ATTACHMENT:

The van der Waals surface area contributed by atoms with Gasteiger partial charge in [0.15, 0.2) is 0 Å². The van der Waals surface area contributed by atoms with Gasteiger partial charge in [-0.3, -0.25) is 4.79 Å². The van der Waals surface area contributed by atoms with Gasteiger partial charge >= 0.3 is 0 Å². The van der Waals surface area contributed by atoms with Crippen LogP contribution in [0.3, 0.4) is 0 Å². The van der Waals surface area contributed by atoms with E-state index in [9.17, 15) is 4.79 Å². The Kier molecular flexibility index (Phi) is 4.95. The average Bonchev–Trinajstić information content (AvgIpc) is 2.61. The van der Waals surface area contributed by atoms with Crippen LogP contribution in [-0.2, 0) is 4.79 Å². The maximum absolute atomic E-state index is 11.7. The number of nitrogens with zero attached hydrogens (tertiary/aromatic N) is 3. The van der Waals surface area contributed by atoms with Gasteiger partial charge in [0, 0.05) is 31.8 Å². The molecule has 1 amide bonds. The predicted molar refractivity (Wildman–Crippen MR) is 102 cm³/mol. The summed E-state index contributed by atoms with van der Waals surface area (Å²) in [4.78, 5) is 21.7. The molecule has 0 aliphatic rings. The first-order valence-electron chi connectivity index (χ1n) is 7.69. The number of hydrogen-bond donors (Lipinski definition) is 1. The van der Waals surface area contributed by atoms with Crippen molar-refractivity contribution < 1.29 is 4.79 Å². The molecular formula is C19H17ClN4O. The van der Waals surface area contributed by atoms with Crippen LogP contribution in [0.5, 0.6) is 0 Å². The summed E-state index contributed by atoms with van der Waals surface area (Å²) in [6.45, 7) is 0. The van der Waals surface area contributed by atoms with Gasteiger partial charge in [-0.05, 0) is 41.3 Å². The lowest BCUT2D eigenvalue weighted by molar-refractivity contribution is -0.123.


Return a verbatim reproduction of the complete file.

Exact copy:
The van der Waals surface area contributed by atoms with Gasteiger partial charge in [0.15, 0.2) is 0 Å². The van der Waals surface area contributed by atoms with Gasteiger partial charge in [-0.3, -0.25) is 4.79 Å². The van der Waals surface area contributed by atoms with Gasteiger partial charge >= 0.3 is 0 Å². The van der Waals surface area contributed by atoms with Crippen LogP contribution in [0.3, 0.4) is 0 Å². The van der Waals surface area contributed by atoms with E-state index in [9.17, 15) is 4.79 Å². The Kier molecular flexibility index (Phi) is 4.95. The average Bonchev–Trinajstić information content (AvgIpc) is 2.61. The van der Waals surface area contributed by atoms with Crippen LogP contribution in [-0.2, 0) is 4.79 Å². The maximum absolute atomic E-state index is 11.7. The number of nitrogens with zero attached hydrogens (tertiary/aromatic N) is 3. The van der Waals surface area contributed by atoms with Gasteiger partial charge in [0, 0.05) is 31.8 Å². The molecule has 1 amide bonds. The predicted molar refractivity (Wildman–Crippen MR) is 102 cm³/mol. The summed E-state index contributed by atoms with van der Waals surface area (Å²) in [4.78, 5) is 21.7. The molecule has 0 aliphatic rings. The first-order valence-electron chi connectivity index (χ1n) is 7.69. The number of hydrogen-bond donors (Lipinski definition) is 1. The van der Waals surface area contributed by atoms with Crippen molar-refractivity contribution < 1.29 is 4.79 Å². The molecular formula is C19H17ClN4O. The van der Waals surface area contributed by atoms with Crippen LogP contribution in [0.5, 0.6) is 0 Å². The summed E-state index contributed by atoms with van der Waals surface area (Å²) in [6.45, 7) is 0. The van der Waals surface area contributed by atoms with Gasteiger partial charge in [-0.05, 0) is 41.3 Å². The lowest BCUT2D eigenvalue weighted by molar-refractivity contribution is -0.123.